This account on the different lemon strains was first published in a regular issue of Pit Games Magazine, then as a separate edition of Legends of the Pit, and finally in a compilation of the Best of the Legends of the Pit.
Original article was written in 2004 by Rey Bajenting, subsequent originator of the Sugbo lemon.
Introduction by the author: The Path to a legend
I found the various stories behind the Philippine lemons — the origin, the history, the future, as well as some myth.
But most of all I have come face to face with the living legends—the remarkable gentlemen that breed them.
From these master breeders, I gained deeper knowledge and wisdom that will guide me as I go about with my journey, as breeder and writer, through the fascinating world of the lemons.
Moreover, from some of them, I also got beautiful specimen of the lemons to breed and behold.
My thanks to Mayor Juancho Aguirre, Mr. Paeng Araneta, Mr. Lance de la Torre, Mr. Choy Ampil and, Mr Joe Laureño for granting me interviews and lessons in the art of breeding and cocking.
And, to Mr. Mark Aguirre, (deceased 2010) who since then, has become a friend and partner. As well as to his buddy and fellow breeder Bobot Chua, who had been very helpful in providing me practical insight into the character of the lemons.
Of course, to my friend Glen Lim and to my cocking partners Steve Sarmago and Raul Ebeo for being with me through the trips and the treks to the cold mountains of Negros.
Yes, it was the great American cocker Duke Hulsey who, forty years ago, brought to the Philippines the seeds of the tree that was to become the Philippine lemons, but it were the Filipino breeders, mostly from Negros, who nurtured them into what they are now.
In the 60’s the great American breeder Duke Hulsey brought over to the country the lemon hackled red battle fowl he used in competing on behalf of Don Amado Araneta and son Jorge ―Nene‖ Araneta. Most of these battle fowl were of Duke’s butcher-hatch-claret blend. They were the predecessors of the Philippine lemons.
Whether Duke had ever set them into a strain or just produced them as battle crosses was uncertain. Some of those he brought here might even be of different breeds as the late Duke Hulsey had many bloodlines.
Nobody could tell now with certainty, as nobody seemed to have asked then. What was important at the time was, no matter what they were, the hulseys were efficient killers.
Duke brought these fowl here in the 60’s yet. Those years were then considered a new era in Philippine cockfighting. It was the advent of imported roosters that came in from the United States.
Now, forty years later as the sport experienced a welcome transformation from an ordinary Filipino pastime to a full blown industry, the bloodline is still very much alive and in use by many Philippine breeders and cockers.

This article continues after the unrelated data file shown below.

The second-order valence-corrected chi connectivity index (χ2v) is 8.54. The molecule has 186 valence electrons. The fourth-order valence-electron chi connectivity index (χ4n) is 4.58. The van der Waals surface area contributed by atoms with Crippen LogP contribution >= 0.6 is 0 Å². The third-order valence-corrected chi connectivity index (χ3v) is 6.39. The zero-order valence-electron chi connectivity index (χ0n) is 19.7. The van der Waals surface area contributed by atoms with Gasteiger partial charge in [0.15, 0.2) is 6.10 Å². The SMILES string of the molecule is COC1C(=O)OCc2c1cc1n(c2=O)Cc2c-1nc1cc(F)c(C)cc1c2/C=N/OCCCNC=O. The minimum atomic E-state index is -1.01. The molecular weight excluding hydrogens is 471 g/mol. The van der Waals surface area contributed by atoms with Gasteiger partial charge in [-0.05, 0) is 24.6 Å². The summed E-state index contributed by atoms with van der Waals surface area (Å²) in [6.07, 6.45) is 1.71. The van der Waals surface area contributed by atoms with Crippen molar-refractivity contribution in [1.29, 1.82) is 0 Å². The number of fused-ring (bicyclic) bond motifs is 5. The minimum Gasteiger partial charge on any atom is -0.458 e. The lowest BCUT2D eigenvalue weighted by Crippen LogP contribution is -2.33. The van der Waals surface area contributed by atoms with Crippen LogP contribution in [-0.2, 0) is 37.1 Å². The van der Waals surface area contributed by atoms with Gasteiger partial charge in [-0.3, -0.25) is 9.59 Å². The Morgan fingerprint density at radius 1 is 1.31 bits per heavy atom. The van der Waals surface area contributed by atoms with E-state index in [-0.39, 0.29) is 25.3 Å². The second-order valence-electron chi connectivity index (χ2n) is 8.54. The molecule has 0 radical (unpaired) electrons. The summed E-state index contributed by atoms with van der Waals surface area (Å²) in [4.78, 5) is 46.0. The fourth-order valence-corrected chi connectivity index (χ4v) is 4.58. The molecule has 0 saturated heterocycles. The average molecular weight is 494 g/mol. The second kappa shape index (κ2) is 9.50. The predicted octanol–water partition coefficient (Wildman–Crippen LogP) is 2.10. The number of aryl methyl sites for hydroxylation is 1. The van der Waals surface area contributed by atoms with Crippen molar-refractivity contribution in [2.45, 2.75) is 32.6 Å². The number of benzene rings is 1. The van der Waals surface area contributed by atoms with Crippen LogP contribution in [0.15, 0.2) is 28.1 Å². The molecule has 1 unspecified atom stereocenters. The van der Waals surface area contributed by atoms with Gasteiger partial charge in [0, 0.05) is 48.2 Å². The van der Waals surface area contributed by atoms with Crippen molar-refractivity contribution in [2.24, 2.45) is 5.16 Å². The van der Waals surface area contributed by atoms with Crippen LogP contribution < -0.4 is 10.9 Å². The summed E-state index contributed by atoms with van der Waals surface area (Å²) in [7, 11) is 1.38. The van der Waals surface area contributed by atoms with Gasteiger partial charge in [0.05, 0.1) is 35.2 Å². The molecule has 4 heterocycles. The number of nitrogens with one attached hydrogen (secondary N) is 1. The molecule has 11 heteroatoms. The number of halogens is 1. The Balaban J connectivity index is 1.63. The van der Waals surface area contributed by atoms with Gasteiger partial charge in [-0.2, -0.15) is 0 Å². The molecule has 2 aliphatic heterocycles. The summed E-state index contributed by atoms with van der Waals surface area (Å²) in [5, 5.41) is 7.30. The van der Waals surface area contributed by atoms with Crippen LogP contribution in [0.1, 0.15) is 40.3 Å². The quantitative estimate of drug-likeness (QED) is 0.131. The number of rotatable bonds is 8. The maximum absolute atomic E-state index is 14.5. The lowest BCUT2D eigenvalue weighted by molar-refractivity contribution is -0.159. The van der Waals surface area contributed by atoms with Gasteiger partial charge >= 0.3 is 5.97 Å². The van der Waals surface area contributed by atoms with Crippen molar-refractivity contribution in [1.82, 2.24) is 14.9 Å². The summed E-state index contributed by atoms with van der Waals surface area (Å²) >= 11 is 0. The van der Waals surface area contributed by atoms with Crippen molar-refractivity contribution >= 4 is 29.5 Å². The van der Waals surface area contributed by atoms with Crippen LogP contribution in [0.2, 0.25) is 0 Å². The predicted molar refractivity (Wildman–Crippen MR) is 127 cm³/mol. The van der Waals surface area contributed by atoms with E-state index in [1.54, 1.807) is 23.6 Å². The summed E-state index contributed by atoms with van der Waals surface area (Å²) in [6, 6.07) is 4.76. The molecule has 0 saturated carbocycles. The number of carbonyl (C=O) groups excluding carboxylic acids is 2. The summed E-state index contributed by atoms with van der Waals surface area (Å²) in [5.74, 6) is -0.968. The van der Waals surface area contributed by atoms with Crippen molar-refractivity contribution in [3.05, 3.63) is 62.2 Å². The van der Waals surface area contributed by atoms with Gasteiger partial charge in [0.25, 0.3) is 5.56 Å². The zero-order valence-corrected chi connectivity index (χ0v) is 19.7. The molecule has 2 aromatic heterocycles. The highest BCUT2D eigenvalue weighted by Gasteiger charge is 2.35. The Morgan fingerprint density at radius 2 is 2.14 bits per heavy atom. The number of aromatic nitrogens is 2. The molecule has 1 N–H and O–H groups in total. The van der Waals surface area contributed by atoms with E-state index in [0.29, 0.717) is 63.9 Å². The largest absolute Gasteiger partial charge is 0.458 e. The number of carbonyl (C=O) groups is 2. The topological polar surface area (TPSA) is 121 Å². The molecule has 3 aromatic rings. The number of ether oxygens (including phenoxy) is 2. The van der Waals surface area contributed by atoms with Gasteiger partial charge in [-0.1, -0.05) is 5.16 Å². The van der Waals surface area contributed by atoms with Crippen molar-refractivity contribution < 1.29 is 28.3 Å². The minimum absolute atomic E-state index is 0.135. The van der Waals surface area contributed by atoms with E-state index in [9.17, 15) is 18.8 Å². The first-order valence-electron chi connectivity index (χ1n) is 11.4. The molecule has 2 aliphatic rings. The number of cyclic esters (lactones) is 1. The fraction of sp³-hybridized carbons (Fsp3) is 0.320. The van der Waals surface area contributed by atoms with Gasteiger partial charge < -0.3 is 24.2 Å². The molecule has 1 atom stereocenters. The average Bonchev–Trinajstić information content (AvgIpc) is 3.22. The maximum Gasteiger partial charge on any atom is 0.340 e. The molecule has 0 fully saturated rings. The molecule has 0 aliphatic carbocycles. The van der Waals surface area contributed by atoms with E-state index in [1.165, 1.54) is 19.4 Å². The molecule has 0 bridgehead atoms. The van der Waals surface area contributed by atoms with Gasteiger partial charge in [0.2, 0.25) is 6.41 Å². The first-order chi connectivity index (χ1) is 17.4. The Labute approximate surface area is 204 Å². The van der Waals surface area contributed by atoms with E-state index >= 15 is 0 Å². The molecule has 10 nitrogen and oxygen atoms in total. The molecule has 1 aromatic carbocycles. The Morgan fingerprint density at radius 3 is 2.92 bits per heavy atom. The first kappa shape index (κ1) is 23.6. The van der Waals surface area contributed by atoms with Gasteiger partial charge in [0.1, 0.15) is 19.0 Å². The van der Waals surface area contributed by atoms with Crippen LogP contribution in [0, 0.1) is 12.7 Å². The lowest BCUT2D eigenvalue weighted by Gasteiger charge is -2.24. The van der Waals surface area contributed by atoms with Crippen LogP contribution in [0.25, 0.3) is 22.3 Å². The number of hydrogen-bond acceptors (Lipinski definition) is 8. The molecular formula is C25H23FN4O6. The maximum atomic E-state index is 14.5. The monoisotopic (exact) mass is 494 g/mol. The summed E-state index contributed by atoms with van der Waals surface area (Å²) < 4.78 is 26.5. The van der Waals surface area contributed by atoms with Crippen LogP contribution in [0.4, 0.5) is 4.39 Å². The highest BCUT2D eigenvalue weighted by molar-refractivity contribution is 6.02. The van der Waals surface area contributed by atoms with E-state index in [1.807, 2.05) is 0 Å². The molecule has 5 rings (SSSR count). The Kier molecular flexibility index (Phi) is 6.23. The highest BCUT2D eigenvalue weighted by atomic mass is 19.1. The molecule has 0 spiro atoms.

Thanks to the many Filipino breeders, mostly in Negros, who loved the bloodline and stuck with it, through the years.
The birth of the lemons
Lance de la Torre told this writer that in the sixties there was a certain Dr. Javelona who was importing and fighting with success the hulsey fowl.
A bit later, whether inspired by the impressive performances of the hulseys fought by Dr. Javelona, or for any other reason, Don Amado Araneta began sponsoring the campaign of Duke Hulsey here in the Philippines.
At that time derbies were not popular. The big timers then fought in hacks, conciertos and mains. Like many of their contemporaries such as Eddie Araneta and the Rivero brothers of Manila, the Plazas and Chiongbians of Mindanao, Amado Garcia of Davao, The Lacsons of Negros, Nyor Dorong Paulin and Cong. Ed Kintanar of Cebu, and others who fought imported chickens, Don Amado and son George Araneta opted to pin their hope on the imported hulseys.
The Duke brought with him here a number of his fowl. A great majority of these fowl were battle crosses. There were his lemon hackles. There were also some birds with white under hackles. He also had varieties called the cecils and even a line called miss u. And, of course, also his greys.
Perhaps the best performers were the lemon hackles as they became the most popular and a by-word in Philippine cocking. These were his butcher-hatch-claret blend, the ancestors of the Philippine lemons.
Again according to Lance de la Torre, it was Freddie Yulo, then a close associate of Amado Araneta, who was responsible for spreading out the hulsey lemon hackles to the breeders in Negros Occidental. Where and when the hulsey lemon hackles were called the lemons for the first time was not clear. It was believed however, that it was around this time that the name was shortened to lemons.
(To read full article in PDF booklet form please click image on the right.)